Wednesday, June 3, 2015

Always Learning

This coming weekend, I’m going to do one of my favorite activities—I’m attending a conference--the California Crime Writers Conference in Los Angeles. I’m excited because it’s a conference that’s only put on every other year and last time I went, I learned a tremendous amount. Many conferences are fan-oriented, and they’re wonderful. But this one is a working conference. This weekend I’ll see writers of every level of experience, from beginners to very accomplished and long-published ones.

What makes so many well-published writers spend the time and money to go to a working conference? There’s hardly a writer who can’t benefit from the opportunity to learn what’s new in the world of publishing, as well as to get a refresher in aspects of craft. But it’s also a chance to catch up with friends and become acquainted with other writers. It’s a chance to find out what the current trends are in crime fiction—are food cozies still hot? Is the trend to deeper characterization in thrillers still going strong? Are Scandinavian crime novels still all the rage? Find out who the new small publishers are, and what’s going on with the Big Five. Find out the current state of independent publishing.

When I finally got published, after many years of “close, but no champagne (who needs cigars?)” many people congratulated me on my perseverance. But perseverance was only part of the battle. The bigger part of the equation was that I kept learning, trying to get better. Instead of writing the same book again and again, with different characters, setting, and plot, I kept struggling to write a better book. And I kept up with trends so that I wouldn’t be writing a mystery of the kind that was popular ten or fifteen years ago, but that couldn’t find an audience with current readers.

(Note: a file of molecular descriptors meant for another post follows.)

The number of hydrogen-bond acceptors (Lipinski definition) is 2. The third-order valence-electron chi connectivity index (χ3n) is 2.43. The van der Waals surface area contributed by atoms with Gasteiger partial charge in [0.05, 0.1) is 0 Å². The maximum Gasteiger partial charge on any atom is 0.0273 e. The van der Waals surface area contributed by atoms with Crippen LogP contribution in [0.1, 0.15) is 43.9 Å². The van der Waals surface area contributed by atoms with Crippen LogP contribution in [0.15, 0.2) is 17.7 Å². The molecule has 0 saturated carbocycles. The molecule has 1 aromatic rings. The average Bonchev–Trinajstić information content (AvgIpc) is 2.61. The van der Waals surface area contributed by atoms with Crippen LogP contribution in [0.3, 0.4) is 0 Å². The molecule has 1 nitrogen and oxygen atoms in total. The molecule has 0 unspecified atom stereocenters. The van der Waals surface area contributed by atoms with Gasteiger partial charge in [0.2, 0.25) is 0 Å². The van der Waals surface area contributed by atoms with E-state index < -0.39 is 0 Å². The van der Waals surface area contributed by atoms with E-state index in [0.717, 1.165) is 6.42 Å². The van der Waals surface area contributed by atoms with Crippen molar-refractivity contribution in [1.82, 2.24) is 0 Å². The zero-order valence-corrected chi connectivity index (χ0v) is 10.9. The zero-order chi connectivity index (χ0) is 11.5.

For the writer trying to break into the business, there’s no better way to meet people who might help you by reading a few chapters and giving you advice or offering to introduce you to someone who can help. You may, as I did, meet a writer who is generous enough to give you a blurb for your first book, or who knows an up and coming agent looking for clients. You may meet an eager editor of a small press who is hungry for good product.

Not only are working conferences a great way to learn, but they are a lot of fun. These days I get to be on the same types of panels that wowed me back when I was struggling. I try really hard to make them as valuable as I found them to be. And you know what? I still get wowed. At every conference I attend I usually find some panel that sparks my creative juices and makes me glad I went. Or I meet an author I’ve always admired and get a chance to hang out with him or her. I’m looking forward to the weekend.

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